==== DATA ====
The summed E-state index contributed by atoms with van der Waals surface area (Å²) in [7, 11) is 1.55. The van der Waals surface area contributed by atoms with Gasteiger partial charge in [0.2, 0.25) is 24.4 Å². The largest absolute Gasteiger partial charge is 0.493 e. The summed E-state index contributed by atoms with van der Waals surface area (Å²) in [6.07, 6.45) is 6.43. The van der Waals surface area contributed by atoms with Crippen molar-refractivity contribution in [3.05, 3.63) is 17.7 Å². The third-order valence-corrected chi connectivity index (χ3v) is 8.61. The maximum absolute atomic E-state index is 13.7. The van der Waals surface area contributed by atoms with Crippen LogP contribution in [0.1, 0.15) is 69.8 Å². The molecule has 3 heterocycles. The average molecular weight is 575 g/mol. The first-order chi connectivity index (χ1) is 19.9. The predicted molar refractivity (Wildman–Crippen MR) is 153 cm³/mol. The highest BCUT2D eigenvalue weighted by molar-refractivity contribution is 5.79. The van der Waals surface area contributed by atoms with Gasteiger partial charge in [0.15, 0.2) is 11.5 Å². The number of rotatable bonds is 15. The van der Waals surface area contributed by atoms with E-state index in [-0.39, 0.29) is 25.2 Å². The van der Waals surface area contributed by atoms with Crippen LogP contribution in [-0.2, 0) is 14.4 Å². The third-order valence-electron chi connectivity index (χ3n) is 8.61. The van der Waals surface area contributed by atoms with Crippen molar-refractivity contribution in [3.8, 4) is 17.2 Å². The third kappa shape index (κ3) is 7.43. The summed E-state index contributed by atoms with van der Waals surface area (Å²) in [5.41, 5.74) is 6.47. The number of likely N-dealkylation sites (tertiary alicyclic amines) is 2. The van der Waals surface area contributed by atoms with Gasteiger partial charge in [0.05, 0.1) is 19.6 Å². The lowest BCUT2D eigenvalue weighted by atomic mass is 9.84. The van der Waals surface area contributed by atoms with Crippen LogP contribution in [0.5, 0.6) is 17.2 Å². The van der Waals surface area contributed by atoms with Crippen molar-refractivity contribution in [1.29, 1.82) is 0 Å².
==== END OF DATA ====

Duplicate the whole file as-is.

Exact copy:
The summed E-state index contributed by atoms with van der Waals surface area (Å²) in [7, 11) is 1.55. The van der Waals surface area contributed by atoms with Gasteiger partial charge in [0.2, 0.25) is 24.4 Å². The largest absolute Gasteiger partial charge is 0.493 e. The summed E-state index contributed by atoms with van der Waals surface area (Å²) in [6.07, 6.45) is 6.43. The van der Waals surface area contributed by atoms with Crippen molar-refractivity contribution in [3.05, 3.63) is 17.7 Å². The third-order valence-corrected chi connectivity index (χ3v) is 8.61. The maximum absolute atomic E-state index is 13.7. The van der Waals surface area contributed by atoms with Crippen LogP contribution in [0.1, 0.15) is 69.8 Å². The molecule has 3 heterocycles. The average molecular weight is 575 g/mol. The first-order chi connectivity index (χ1) is 19.9. The predicted molar refractivity (Wildman–Crippen MR) is 153 cm³/mol. The highest BCUT2D eigenvalue weighted by molar-refractivity contribution is 5.79. The van der Waals surface area contributed by atoms with Gasteiger partial charge in [0.15, 0.2) is 11.5 Å². The number of rotatable bonds is 15. The van der Waals surface area contributed by atoms with E-state index in [-0.39, 0.29) is 25.2 Å². The van der Waals surface area contributed by atoms with Crippen LogP contribution in [-0.2, 0) is 14.4 Å². The third-order valence-electron chi connectivity index (χ3n) is 8.61. The van der Waals surface area contributed by atoms with Crippen molar-refractivity contribution in [3.8, 4) is 17.2 Å². The third kappa shape index (κ3) is 7.43. The summed E-state index contributed by atoms with van der Waals surface area (Å²) in [5.41, 5.74) is 6.47. The number of likely N-dealkylation sites (tertiary alicyclic amines) is 2. The van der Waals surface area contributed by atoms with Gasteiger partial charge in [0.05, 0.1) is 19.6 Å². The lowest BCUT2D eigenvalue weighted by atomic mass is 9.84. The van der Waals surface area contributed by atoms with Crippen LogP contribution in [0.5, 0.6) is 17.2 Å². The van der Waals surface area contributed by atoms with Crippen molar-refractivity contribution in [1.29, 1.82) is 0 Å².